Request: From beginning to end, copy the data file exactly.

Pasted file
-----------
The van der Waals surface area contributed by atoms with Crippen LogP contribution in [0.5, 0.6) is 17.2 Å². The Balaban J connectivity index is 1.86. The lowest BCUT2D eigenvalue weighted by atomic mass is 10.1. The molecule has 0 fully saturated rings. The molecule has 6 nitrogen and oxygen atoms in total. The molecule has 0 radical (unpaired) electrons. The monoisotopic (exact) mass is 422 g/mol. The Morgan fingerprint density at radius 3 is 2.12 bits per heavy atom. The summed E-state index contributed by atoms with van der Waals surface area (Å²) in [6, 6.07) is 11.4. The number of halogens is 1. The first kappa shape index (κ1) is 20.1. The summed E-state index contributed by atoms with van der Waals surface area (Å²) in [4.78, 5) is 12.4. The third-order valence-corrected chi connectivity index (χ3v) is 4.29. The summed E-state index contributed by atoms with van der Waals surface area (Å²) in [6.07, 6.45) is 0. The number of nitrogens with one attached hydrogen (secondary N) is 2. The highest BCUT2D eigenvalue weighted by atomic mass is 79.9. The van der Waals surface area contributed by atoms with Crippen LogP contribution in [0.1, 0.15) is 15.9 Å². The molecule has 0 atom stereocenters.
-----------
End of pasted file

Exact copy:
The van der Waals surface area contributed by atoms with Crippen LogP contribution in [0.5, 0.6) is 17.2 Å². The Balaban J connectivity index is 1.86. The lowest BCUT2D eigenvalue weighted by atomic mass is 10.1. The molecule has 0 fully saturated rings. The molecule has 6 nitrogen and oxygen atoms in total. The molecule has 0 radical (unpaired) electrons. The monoisotopic (exact) mass is 422 g/mol. The Morgan fingerprint density at radius 3 is 2.12 bits per heavy atom. The summed E-state index contributed by atoms with van der Waals surface area (Å²) in [6, 6.07) is 11.4. The number of halogens is 1. The first kappa shape index (κ1) is 20.1. The summed E-state index contributed by atoms with van der Waals surface area (Å²) in [4.78, 5) is 12.4. The third-order valence-corrected chi connectivity index (χ3v) is 4.29. The summed E-state index contributed by atoms with van der Waals surface area (Å²) in [6.07, 6.45) is 0. The number of nitrogens with one attached hydrogen (secondary N) is 2. The highest BCUT2D eigenvalue weighted by atomic mass is 79.9. The van der Waals surface area contributed by atoms with Crippen LogP contribution in [0.1, 0.15) is 15.9 Å². The molecule has 0 atom stereocenters.